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China Won't Sit Back and Take a Beating

May 23, 2019
There’s no question that President Xi sees these attacks on Huawei as a slap in the face.

American companies have been on pins and needles waiting for a truce to be declared on the Sino-US tariff war. However, they should be more concerned about Trump’s war against Huawei, as the White House announced on Monday that it has banned American high-tech suppliers from selling its semiconductor chips, Android operating systems, and test equipment to the world’s largest telecommunications equipment provider.  

On top of Monday’s announcement, Trump has also been strong-arming other countries not to use Huawei equipment, claiming the company creates backdoors in its 5G networking equipment that allow the Chinese government to spy on foreign governments and companies.  And to make matters worse, the U.S. Justice Department accuses Huawei’s CFO, Meng Wangzhou, who awaits extradition in Vancouver, of violating US sanctions on Iran. 

So far, the Chinese government has been relatively quiet, probably not wanting to stir the pot while tariff discussions were still in progress. But this, I believe, is the calm before the storm.  China has never just sat back and taken a beating.  

There’s no question that President Xi sees these attacks on Huawei as a slap in the face. The high-tech conglomerate is China’s darling and torchbearer for innovation, entrepreneurship, and all the goodwill that Chinese communism has to offer. China will retaliate hard and long.

China believes in tit-for-tat. Trump raises tariffs, China raises tariffs. Canada arrests Meng, China arrests two Canadian citizens in China. So, what’s in store for American companies?

For one, all U.S. Fortune 1000 C-level executives should think twice about traveling to China. Though I’m not a well-known businessperson, I still cringe in fear of detention as I wait for Chinese immigration officials to stamp my passport before leaving China. Look for Beijing to also deny visa extensions to and expel American expatriates living and working in China.

Second, the Chinese love to practice what I term bureaucratic harassment. One of my clients, a Maine lobster fisherman, lost a $20,000 shipment, as Chinese customs “accidentally” left the highly priced cargo to sit outside on a sweltering July day in Shanghai. The fisherman lamented, “This is a first for me in over 10 years of working with the Chinese. I don’t know what to call it. An accident? Revenge for Trump?” The incident occurred the day after the U.S. raised tariffs on China.

China will undoubtedly close a few thousand McDonald’s and Starbucks stores for “health-related” reasons.  And they’ll find similar reasons—safety, expired business license, unpaid taxes—to stop the sales of shoes, smartphones, tractors and just about anything else made by a U.S. company in China. Imagine what this would do to the equity markets and the billions of dollars’ worth of market capitalization of America’s greatest companies.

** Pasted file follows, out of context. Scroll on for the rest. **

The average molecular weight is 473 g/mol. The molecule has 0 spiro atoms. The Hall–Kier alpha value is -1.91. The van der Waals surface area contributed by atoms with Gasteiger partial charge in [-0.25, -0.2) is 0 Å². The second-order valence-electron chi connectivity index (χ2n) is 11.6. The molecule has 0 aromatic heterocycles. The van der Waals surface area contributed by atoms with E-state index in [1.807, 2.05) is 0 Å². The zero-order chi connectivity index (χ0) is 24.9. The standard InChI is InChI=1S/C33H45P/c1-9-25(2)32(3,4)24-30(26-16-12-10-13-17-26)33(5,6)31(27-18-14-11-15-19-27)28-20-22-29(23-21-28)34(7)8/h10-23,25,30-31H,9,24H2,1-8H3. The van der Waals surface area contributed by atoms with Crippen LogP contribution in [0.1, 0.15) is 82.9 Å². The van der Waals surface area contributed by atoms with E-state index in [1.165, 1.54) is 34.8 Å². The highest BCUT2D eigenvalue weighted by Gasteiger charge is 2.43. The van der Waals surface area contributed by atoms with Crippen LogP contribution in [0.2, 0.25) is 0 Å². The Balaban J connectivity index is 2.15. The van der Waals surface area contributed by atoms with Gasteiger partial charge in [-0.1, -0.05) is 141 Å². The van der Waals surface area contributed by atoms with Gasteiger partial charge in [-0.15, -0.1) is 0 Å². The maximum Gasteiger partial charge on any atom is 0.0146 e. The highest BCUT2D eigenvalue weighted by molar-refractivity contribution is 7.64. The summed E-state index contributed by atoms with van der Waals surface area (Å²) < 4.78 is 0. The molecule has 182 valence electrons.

We are still a long way from a doomsday scenario with China, but let’s examine what one would look like. China mines and exports over half the world’s supply of many rare earth elements, like germanium, magnesium, and phosphorus. What if China decided to stop supplying U.S. companies? China controls 80% of the world’s supply of tungsten. It’s used to produce electrical wires and added to steel to make it stronger. Hundreds, if not thousands, of supply chains would be affected if China decided to stop shipping the metal to U.S. manufacturers.

Or consider our pharmaceutical industry, which is totally dependent upon China. The country supplies 40% of the active pharmaceutical ingredients in everyday medicines you and I take: antibiotics like penicillin, birth control pills, aspirin, vitamins A and C, and many cancer, diabetes, and blood-thinner drugs. They supply the big pharmaceutical drug makers like Teva Pharmaceutical, Johnson & Johnson, and Novartis. What would happen if … ? I don’t want to even fathom the idea.

U.S. Secretary of State Wilbur Ross said in an interview in 2018 that China was “running out of bullets,” meaning that it could only tax $100 billion worth of U.S. imports vs. the over $500 billion the U.S. buys from China. I think it’s clear now how much power, influence, and interdependency China has on the US.

China wields enough ammo to affect America’s supply chains, stock markets, and the daily lives of tens of millions of Americans who rely on prescription drugs.

Let’s hope, as with the tariff war, that both countries will seek common ground in solving the Huawei problem. I’m confident cooler heads will prevail.

Stanley Chao is managing director of All In Consulting, assisting western companies in their China business, and the author of Selling to China: A Guide for Small- and Medium-Sized Businesses. He resides in Los Angeles.

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